In my research, I spend time with mothers, fathers, grandparents and babies to look at the ways in which they communicate, interact, teach and learn from one another. I am an associate professor of psychology at Simon Fraser University in British Columbia. I was trained by both a developmental scientist (Philippe Rochat at Emory University) and a bio-cultural anthropologist (Joseph Henrich at Harvard University).

I use my training in developmental methods to explore questions surrounding early experience and development across cultures. I have been fortunate to be welcomed into the homes of families in different corners of the globe.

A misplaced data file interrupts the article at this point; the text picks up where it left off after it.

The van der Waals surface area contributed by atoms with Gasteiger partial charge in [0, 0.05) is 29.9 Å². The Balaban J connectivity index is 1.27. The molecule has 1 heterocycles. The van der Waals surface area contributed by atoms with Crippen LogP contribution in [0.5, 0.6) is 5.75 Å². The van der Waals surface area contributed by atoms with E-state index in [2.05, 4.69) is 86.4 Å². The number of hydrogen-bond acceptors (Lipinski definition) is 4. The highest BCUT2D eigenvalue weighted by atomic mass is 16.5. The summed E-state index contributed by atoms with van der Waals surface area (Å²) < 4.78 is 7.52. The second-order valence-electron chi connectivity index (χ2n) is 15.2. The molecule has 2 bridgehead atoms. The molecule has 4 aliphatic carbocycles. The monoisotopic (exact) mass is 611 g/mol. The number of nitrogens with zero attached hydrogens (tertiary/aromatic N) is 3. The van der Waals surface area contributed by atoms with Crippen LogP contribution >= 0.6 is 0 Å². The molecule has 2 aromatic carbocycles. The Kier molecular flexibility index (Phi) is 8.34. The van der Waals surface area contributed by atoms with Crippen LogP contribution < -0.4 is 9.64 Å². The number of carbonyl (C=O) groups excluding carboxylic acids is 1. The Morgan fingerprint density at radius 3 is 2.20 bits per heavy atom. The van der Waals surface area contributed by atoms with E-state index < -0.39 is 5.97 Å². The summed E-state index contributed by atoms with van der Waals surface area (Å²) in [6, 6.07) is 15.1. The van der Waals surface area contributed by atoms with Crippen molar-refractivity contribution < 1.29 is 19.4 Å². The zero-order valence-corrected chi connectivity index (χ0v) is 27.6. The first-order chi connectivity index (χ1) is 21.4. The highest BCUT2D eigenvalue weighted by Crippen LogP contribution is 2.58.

Attachment parenting

For the past six years, I have been working primarily in one community in Vanuatu. Vanuatu is a group of islands, a three-hour flight from Brisbane, Australia.

Vanuatu was colonized by both the French and English. I have been working in a community on Tanna, Vanuatu. Historically, nearly half of the population on Tanna island has rejected colonization and all that it imposed: western education, languages and forms of religion. Therefore, Tanna has provided an interesting and remarkable forum for looking at socialization goals and developmental outcomes. Tanna is considered somewhat of a natural experiment for examining the impact of variation in socialization on development.